Individual Case Study No. 2
Ma Earth Skin Care Tries To Stay Natural, pp. 155-156
Heather Franklin is a marketing manager for Ma Earth Skin Care. Four years ago, when she was hired to help with the paperwork for promotional campaigns, she was thrilled to become a part of this company because she loved Ma Earth’s lotions, soaps, and cosmetics. Besides smelling heavenly and offering exquisite colors for eye shadow and lipstick, the products spoke to Heather’s values: Ma Earth promised to use all natural ingredients, sustainably grown or mined, and to operate with minimal adverse impact on the planet. So for Heather, going to work was almost like carrying out a mission, promoting both beauty and concern for the planet’s well-being. No doubt, her commitment and enthusiasm helped pave the way when the position of marketing manager opened up.
Currently, Heather and her team are preparing a promotional campaign for a new product line, Oré Essentials, which includes lipsticks, foundation, and eye shadows tinted with a plant extract called orellana. The exciting feature of Oré Essentials is that orellana is harvested deep in the Amazon rain forest, and because of its sustainable practices, Ma Earth will obtain this special ingredient in a socially responsible manner. The company set up a contract with a tribe living in a remote village. The people of the tribe are supposed to grow and harvest the orellana, which is naturally part of the area’s ecosystem, and Ma Earth has promised to pay a fair price to the whole tribe so the people can use the money to maintain their village and their way of life. Consumers will get a beautiful product and the pleasure of knowing that they are helping preserve an endangered ecology—and an endangered way of life for the rain forest people.
But when Heather sat down for a meeting with the photography crew that traveled to the village, some concerns began to surface. She was looking at stunning photos of tribe members arrayed in grass skirts as they stood behind a pile of fruit from the orellana tree. As she was selecting her favorite shots, one of the photographers commented that the translator had made some surprising remarks on the return trip from the village. Apparently the pile of orellana fruit had been gathered just for the photo shoot. The tribe doesn’t really bother with growing and harvesting orellana; the people of this area aren’t primarily farmers, and there aren’t actually many orellana trees within a day’s walk of the village. The first year they had tried selling orellana page 156to Ma Earth, they grew only enough to earn a few hundred dollars, not really worth the effort. Heather felt confused by these statements and planned to take a closer look at spending on her product later that day.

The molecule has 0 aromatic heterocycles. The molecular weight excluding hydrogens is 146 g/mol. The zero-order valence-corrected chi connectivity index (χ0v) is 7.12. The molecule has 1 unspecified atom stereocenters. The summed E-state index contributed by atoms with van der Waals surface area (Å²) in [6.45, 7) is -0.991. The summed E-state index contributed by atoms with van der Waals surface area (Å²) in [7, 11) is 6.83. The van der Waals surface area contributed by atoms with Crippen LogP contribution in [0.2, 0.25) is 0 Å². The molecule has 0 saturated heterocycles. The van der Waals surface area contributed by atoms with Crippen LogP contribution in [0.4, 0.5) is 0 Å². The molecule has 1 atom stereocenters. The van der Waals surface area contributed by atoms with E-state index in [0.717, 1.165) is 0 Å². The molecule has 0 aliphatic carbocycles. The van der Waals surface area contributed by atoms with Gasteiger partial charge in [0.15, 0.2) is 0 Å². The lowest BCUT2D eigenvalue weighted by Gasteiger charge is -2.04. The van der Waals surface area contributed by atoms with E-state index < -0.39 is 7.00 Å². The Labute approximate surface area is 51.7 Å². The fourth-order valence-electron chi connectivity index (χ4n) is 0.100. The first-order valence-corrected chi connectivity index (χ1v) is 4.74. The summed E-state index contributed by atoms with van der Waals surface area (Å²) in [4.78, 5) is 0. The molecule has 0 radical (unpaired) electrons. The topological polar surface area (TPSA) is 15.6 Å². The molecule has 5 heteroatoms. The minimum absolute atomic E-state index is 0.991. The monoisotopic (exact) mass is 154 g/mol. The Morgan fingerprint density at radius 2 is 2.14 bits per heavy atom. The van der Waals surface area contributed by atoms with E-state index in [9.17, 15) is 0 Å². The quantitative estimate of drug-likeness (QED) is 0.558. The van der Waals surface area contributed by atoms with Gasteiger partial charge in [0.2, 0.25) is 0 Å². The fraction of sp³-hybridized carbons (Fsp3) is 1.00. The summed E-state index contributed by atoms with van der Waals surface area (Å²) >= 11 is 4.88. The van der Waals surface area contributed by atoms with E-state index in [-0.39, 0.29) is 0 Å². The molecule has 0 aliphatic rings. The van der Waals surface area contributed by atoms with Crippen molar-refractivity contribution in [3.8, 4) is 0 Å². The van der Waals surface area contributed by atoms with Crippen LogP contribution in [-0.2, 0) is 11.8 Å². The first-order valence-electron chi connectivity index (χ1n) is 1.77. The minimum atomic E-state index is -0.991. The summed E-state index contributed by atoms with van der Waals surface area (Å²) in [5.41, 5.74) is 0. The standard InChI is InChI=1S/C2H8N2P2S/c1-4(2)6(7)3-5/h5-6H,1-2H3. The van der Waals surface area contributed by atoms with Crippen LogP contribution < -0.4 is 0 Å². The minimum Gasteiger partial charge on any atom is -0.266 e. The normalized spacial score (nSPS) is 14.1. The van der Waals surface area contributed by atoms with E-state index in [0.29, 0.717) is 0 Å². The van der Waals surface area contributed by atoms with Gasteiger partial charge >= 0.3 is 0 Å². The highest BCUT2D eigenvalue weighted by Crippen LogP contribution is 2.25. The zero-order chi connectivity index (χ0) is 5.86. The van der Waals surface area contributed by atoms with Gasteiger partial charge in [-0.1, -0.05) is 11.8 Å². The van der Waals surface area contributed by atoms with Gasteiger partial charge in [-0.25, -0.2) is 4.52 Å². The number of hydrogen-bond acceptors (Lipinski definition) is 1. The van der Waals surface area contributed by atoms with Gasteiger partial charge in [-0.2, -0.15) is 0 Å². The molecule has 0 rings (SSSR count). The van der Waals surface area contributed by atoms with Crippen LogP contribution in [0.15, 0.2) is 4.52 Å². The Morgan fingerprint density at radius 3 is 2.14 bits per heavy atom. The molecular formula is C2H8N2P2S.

Hours later, when the other employees had gone home, Heather finally had a chance to spend some time researching her product on the company’s employee website. She found purchasing transactions for “orellana/annatto,” and after a little research learned that under either name, the product is just an inexpensive dye. Under the latter name, it is used as a common food coloring. It turns out that Ma Earth made most of its purchases from a mainstream supplier, which is cheaper than persuading remote villagers to provide orellana.
That evening Heather went home feeling betrayed and upset. The next day she asked her boss, the divisional vice president, why the company pretended to care about a remote village if it was just a front for a brand. Heather’s boss, Megan McDonough, said, “But we do care! We send them tens of thousands of dollars every year. Sure, they don’t actually grow that stuff for us, but they could, and we’ll buy it if they do. Anyway, our aid has provided a school and a health clinic, not to mention food and clothing. We’ve helped the tribe members stay healthy and preserve their language and culture.”
Heather considered what Megan said. “So,” she asked, “does this mean we’re using their culture to build an image for our brand, and in exchange, they get money from us to keep that culture alive?” She thought about the traditional designs the marketing department had copied from the tribe as decorations for the Oré Essentials packaging.
Megan nodded encouragingly. “That’s exactly what I’m saying. It’s a win–win situation.” Heather felt relieved but not quite sure that her original idealism would withstand her deeper knowledge of how Ma Earth defined its mission.
1.What ethical issues is Heather facing in this situation? What possible marketing claims about the company’s relationship with the Amazonian tribe would cross a line into unethical territory? What claims could it make ethically?
2.How could Ma Earth create an ethical climate that would help managers such as Heather ensure that they are behaving ethically?
3.How effectively do you think Ma Earth is practicing corporate social responsibility in this situation? Explain the reasoning behind your evaluation.